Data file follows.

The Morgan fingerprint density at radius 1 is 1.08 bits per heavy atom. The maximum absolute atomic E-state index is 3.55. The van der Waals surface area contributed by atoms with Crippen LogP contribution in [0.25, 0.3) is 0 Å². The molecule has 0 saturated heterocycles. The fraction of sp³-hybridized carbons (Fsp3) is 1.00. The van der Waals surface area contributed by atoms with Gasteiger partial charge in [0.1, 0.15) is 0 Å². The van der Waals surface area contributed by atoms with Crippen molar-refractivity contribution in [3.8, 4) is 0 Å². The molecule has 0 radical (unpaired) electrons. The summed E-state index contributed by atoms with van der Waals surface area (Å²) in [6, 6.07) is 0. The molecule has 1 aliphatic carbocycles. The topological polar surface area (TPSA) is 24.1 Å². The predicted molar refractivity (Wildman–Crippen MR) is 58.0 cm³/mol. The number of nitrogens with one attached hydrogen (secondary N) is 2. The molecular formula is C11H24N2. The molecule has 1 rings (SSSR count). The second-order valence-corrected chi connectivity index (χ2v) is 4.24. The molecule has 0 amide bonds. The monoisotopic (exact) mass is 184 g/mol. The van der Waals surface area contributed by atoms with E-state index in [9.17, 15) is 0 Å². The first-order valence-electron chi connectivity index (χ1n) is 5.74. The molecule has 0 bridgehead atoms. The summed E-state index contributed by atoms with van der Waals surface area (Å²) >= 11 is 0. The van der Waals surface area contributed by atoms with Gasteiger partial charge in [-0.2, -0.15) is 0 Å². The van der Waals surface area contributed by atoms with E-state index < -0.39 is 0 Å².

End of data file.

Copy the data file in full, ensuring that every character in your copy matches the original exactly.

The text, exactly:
The Morgan fingerprint density at radius 1 is 1.08 bits per heavy atom. The maximum absolute atomic E-state index is 3.55. The van der Waals surface area contributed by atoms with Crippen LogP contribution in [0.25, 0.3) is 0 Å². The molecule has 0 saturated heterocycles. The fraction of sp³-hybridized carbons (Fsp3) is 1.00. The van der Waals surface area contributed by atoms with Gasteiger partial charge in [0.1, 0.15) is 0 Å². The van der Waals surface area contributed by atoms with Crippen molar-refractivity contribution in [3.8, 4) is 0 Å². The molecule has 0 radical (unpaired) electrons. The summed E-state index contributed by atoms with van der Waals surface area (Å²) in [6, 6.07) is 0. The molecule has 1 aliphatic carbocycles. The topological polar surface area (TPSA) is 24.1 Å². The predicted molar refractivity (Wildman–Crippen MR) is 58.0 cm³/mol. The number of nitrogens with one attached hydrogen (secondary N) is 2. The molecular formula is C11H24N2. The molecule has 1 rings (SSSR count). The second-order valence-corrected chi connectivity index (χ2v) is 4.24. The molecule has 0 amide bonds. The monoisotopic (exact) mass is 184 g/mol. The van der Waals surface area contributed by atoms with E-state index in [9.17, 15) is 0 Å². The first-order valence-electron chi connectivity index (χ1n) is 5.74. The molecule has 0 bridgehead atoms. The summed E-state index contributed by atoms with van der Waals surface area (Å²) >= 11 is 0. The van der Waals surface area contributed by atoms with Gasteiger partial charge in [-0.2, -0.15) is 0 Å². The van der Waals surface area contributed by atoms with E-state index < -0.39 is 0 Å².